November 2014 - Met Central - Yo-Yo Temperatures

November temperatures came in just about average for the month although few of the daily temperatures actually ran at normal. November started warm but a cooling storm brought some early moisture to NM. Unseasonable warmth returned until the 12th when a Polar Express brought extremely cold temperature down through the eastern side of the state with only some of it leaking through into the central part of the state. Temperatures went from a new daily record high on the 10th to a new daily record low on the 12th. After a 1 day respite more cold air invaded the state on the 17th driving temperatures down to new record lows on the Sevilleta. Temperatures remained low through much of the rest of the month although there was a big rise at the end of the month with a new daily high temperature record set on the 29th. Ultimately there were 3 new daily high temperature records set and 3 new daily low records set during the month

    November Record Temperatures - High 28 (82.4), Low -17.8 (0.0 F)
    November '14 Record Temperatures - High 26.0 (79 F), Low -14.2 (6.4 F)

November moisture on the Sevilleta came early (the 2nd and 4th) and then again on the 16th with no further moisture after that day. The 11.5 mm average total just barely surpassed the November long-term average for the refuge of 11.2 mm.

November Meteorological Summary

                        November     November '14   November '14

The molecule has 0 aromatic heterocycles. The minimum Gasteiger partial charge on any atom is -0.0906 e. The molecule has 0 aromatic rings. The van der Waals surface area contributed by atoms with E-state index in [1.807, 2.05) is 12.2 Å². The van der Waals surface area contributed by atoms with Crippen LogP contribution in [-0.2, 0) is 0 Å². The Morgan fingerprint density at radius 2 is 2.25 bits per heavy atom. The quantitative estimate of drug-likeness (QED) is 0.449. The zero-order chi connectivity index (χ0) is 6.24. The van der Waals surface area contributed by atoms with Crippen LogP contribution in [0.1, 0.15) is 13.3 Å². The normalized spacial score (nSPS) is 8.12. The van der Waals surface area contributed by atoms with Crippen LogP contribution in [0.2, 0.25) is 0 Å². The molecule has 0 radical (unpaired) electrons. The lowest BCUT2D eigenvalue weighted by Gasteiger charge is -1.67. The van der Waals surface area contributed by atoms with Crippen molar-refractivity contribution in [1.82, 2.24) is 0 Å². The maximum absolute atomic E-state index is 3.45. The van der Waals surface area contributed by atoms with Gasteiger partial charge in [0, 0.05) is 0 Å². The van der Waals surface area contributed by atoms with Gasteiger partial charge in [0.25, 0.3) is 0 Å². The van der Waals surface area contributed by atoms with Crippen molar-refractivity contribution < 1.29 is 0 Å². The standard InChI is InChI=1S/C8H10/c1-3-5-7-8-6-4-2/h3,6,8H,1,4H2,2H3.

Variable             Long-term* Mean    Mean           Mean Range
Mean Max Temp (C)         15.27          15.3          12.7 - 16.2
Mean Min Temp (C)         -0.90          -1.4          -4.5 - 0.6
Mean Average Temp (C)      7.18           7.0           6.2 - 8.0
Mean R.H. (%)             45.3           42.4          39.0 - 47.8
Mean Vap Press. (mb)       4.34           4.12         3.92 - 4.44
Mean Max Wind (m/sec)      8.4            8.6           8.2 - 9.2
Mean Solar Rad. (kWh/m2)   3.76           4.00         3.66 - 4.33
Precip.(mm)               11.2           11.5           4.5 - 31.9 
*Long-term refers to all of the Sevilleta met stations for 1989-2013

Albuquerque - Sevilleta Comparison

Virtually all of Albuquerque's November precipitation came on the 2nd and this only amounted to about half of ABQ's normal and about half of what the Sev saw. The year-to-date totals for the Sevilleta and Albuquerque are now almost identical. Both are still more than 10% below normal and unlikely to make up the difference in December.

		Loc        Precip 	  Normal 	% of Normal
November      	ABQ         6.4 mm         14.5 mm            44 %
                SEV        11.5 mm         11.2 mm           103 %

Year to Date    ABQ       194.5 mm        227.3 mm            86 %
                SEV       194.3 mm        224.0 mm            87 %
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Water-year Precipitation

Although the Sevilleta managed to eke out normal precipitation for November, the refuge is still running at only about 80% of normal. This is still the best Oct-Nov since 2009 and much better than the same period in in 2012 that saw an average of 0.9 mm for the first months of the water-year on the Sevilleta.

    Water Year Precipitation (mm)
Month           Mean            2014-2015